Foods Considered “Better for You” are Getting a Bad Rap

“Natural” is Seen as a Driving Force in What Americans Eat

Chicago, February 26, 2015 — Americans are cutting back on foods with labels that are considered “better for you” reports The NPD Group, a leading global information company, which just released its 29th annual Eating Patterns in America Report.  The number of products consumed with labels indicating a health benefit, such as reduced fat, low calorie, diet, etc. has dropped to the lowest level in over a decade.
“Today it seems we have entered a new phase of health in the American diet,” says Harry Balzer, senior vice president and The NPD Group’s Chief Food Industry Analyst and author of the firm’s 29th annual Eating Patterns in America Report. “ The first phase, back in the 80s and 90s, was about avoiding harmful substances in our food, such as fat, cholesterol and sodium. The second phase of health, from the mid-90s to just a few years ago, was a move to incorporate more beneficial substances in our diet, such as whole grains, dietary fiber and probiotics. It appears we are in the third phase of the healthy food evolution. This time we appear to be avoiding foods and beverages that have been “made to be better”.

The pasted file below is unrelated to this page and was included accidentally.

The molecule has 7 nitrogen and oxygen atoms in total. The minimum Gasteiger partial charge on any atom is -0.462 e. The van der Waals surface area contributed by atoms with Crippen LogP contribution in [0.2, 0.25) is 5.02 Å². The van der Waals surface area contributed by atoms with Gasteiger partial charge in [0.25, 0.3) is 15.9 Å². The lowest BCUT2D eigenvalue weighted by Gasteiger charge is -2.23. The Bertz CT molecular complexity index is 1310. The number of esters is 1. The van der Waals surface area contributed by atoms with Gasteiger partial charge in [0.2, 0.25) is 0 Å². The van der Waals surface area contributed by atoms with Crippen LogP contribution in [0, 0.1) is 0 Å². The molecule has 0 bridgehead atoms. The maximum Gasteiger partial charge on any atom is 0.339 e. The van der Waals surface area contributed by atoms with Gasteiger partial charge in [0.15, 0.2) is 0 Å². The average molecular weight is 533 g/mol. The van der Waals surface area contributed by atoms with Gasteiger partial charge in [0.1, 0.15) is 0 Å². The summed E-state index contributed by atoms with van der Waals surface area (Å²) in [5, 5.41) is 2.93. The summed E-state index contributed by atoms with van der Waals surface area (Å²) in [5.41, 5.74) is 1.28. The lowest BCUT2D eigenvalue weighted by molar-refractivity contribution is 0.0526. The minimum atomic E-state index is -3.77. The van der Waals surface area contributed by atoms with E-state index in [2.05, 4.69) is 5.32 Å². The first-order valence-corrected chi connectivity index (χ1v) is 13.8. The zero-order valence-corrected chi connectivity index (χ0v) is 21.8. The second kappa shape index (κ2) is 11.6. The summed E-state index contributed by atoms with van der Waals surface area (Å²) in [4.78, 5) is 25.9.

Through the year ending February 2014, Americans consumed 1.9 products with a label that indicated one of 12 attributes. That more than 25% fewer than consumed daily if 2008, when it was 2.6 products per person per day.

Coinciding with the movement away from foods and beverage that have been “made to be better” for us is the increasing concern about genetically altered foods.


“By altering the foods we eat, making them “better” is there now a backlash against those products? Current consumption data suggests that we are entering a new phase in healthy eating. It’s looking like we want more of our foods and beverages to be “natural”.  But natural, like beauty, can be in the eye of beholder. I think we’re looking for foods and beverage to be as they we’re meant to be” says Balzer.

Want to know more about America’s eating habits? Harry is available to comment on what’s behind the numbers and what’s happening on the eating and dieting scene. 
Harry appears regularly on radio and television and in print. 

If you have any questions about this article, contact us.


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Cristina Hilsenrath 
The NPD Group, Inc.
516-382-4849
Cristina_Hilsenrath@npd.com

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